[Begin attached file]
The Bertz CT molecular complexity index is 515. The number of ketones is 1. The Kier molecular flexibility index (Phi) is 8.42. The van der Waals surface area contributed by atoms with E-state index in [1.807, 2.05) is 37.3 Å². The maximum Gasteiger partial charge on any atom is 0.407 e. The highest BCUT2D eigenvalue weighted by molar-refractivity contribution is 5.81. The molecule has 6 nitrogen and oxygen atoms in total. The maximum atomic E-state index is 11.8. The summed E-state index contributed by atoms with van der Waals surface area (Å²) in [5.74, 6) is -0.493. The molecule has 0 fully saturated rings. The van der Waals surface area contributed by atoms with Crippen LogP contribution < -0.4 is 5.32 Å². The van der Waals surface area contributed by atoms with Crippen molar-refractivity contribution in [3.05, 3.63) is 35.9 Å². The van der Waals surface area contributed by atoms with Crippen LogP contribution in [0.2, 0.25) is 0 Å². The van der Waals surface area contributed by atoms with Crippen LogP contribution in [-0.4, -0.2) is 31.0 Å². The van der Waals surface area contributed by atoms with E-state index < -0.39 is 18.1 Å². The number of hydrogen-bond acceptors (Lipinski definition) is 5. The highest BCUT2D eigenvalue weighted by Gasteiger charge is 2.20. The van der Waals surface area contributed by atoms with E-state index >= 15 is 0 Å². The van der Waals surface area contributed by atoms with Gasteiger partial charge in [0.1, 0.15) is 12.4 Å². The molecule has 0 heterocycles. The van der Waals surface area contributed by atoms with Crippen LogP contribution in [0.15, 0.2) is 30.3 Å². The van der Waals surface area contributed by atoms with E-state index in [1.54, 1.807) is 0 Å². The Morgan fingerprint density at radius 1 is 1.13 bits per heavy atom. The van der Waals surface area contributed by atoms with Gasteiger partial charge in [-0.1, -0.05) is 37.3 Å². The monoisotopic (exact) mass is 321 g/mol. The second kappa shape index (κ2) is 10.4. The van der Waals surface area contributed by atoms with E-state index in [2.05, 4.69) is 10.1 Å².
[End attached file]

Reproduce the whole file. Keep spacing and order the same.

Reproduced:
The Bertz CT molecular complexity index is 515. The number of ketones is 1. The Kier molecular flexibility index (Phi) is 8.42. The van der Waals surface area contributed by atoms with E-state index in [1.807, 2.05) is 37.3 Å². The maximum Gasteiger partial charge on any atom is 0.407 e. The highest BCUT2D eigenvalue weighted by molar-refractivity contribution is 5.81. The molecule has 6 nitrogen and oxygen atoms in total. The maximum atomic E-state index is 11.8. The summed E-state index contributed by atoms with van der Waals surface area (Å²) in [5.74, 6) is -0.493. The molecule has 0 fully saturated rings. The van der Waals surface area contributed by atoms with Crippen LogP contribution < -0.4 is 5.32 Å². The van der Waals surface area contributed by atoms with Crippen molar-refractivity contribution in [3.05, 3.63) is 35.9 Å². The van der Waals surface area contributed by atoms with Crippen LogP contribution in [0.2, 0.25) is 0 Å². The van der Waals surface area contributed by atoms with Crippen LogP contribution in [-0.4, -0.2) is 31.0 Å². The van der Waals surface area contributed by atoms with E-state index < -0.39 is 18.1 Å². The number of hydrogen-bond acceptors (Lipinski definition) is 5. The highest BCUT2D eigenvalue weighted by Gasteiger charge is 2.20. The van der Waals surface area contributed by atoms with E-state index >= 15 is 0 Å². The van der Waals surface area contributed by atoms with Gasteiger partial charge in [0.1, 0.15) is 12.4 Å². The molecule has 0 heterocycles. The van der Waals surface area contributed by atoms with Crippen LogP contribution in [0.15, 0.2) is 30.3 Å². The van der Waals surface area contributed by atoms with E-state index in [1.54, 1.807) is 0 Å². The Morgan fingerprint density at radius 1 is 1.13 bits per heavy atom. The van der Waals surface area contributed by atoms with Gasteiger partial charge in [-0.1, -0.05) is 37.3 Å². The monoisotopic (exact) mass is 321 g/mol. The second kappa shape index (κ2) is 10.4. The van der Waals surface area contributed by atoms with E-state index in [2.05, 4.69) is 10.1 Å².